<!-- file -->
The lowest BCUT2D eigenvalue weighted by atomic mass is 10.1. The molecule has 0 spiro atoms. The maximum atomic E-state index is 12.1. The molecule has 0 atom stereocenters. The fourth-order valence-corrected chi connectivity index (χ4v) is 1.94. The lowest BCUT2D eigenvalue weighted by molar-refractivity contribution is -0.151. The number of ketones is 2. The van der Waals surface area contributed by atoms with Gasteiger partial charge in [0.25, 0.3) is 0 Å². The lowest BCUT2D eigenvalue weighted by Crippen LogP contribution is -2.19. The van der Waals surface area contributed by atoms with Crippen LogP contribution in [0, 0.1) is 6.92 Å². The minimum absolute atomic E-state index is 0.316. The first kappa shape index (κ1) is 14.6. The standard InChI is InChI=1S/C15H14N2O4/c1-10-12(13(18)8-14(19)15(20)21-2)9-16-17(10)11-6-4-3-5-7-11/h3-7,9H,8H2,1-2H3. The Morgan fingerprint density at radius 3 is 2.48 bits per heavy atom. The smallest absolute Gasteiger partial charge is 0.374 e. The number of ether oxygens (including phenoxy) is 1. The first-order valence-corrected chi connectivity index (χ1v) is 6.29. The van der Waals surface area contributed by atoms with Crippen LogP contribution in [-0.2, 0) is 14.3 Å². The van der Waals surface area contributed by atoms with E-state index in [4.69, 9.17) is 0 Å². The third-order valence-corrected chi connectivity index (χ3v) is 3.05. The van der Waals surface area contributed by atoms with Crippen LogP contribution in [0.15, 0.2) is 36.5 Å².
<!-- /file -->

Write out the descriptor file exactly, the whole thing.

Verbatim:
The lowest BCUT2D eigenvalue weighted by atomic mass is 10.1. The molecule has 0 spiro atoms. The maximum atomic E-state index is 12.1. The molecule has 0 atom stereocenters. The fourth-order valence-corrected chi connectivity index (χ4v) is 1.94. The lowest BCUT2D eigenvalue weighted by molar-refractivity contribution is -0.151. The number of ketones is 2. The van der Waals surface area contributed by atoms with Gasteiger partial charge in [0.25, 0.3) is 0 Å². The lowest BCUT2D eigenvalue weighted by Crippen LogP contribution is -2.19. The van der Waals surface area contributed by atoms with Crippen LogP contribution in [0, 0.1) is 6.92 Å². The minimum absolute atomic E-state index is 0.316. The first kappa shape index (κ1) is 14.6. The standard InChI is InChI=1S/C15H14N2O4/c1-10-12(13(18)8-14(19)15(20)21-2)9-16-17(10)11-6-4-3-5-7-11/h3-7,9H,8H2,1-2H3. The Morgan fingerprint density at radius 3 is 2.48 bits per heavy atom. The smallest absolute Gasteiger partial charge is 0.374 e. The number of ether oxygens (including phenoxy) is 1. The first-order valence-corrected chi connectivity index (χ1v) is 6.29. The van der Waals surface area contributed by atoms with Crippen LogP contribution in [-0.2, 0) is 14.3 Å². The van der Waals surface area contributed by atoms with E-state index in [4.69, 9.17) is 0 Å². The third-order valence-corrected chi connectivity index (χ3v) is 3.05. The van der Waals surface area contributed by atoms with Crippen LogP contribution in [0.15, 0.2) is 36.5 Å².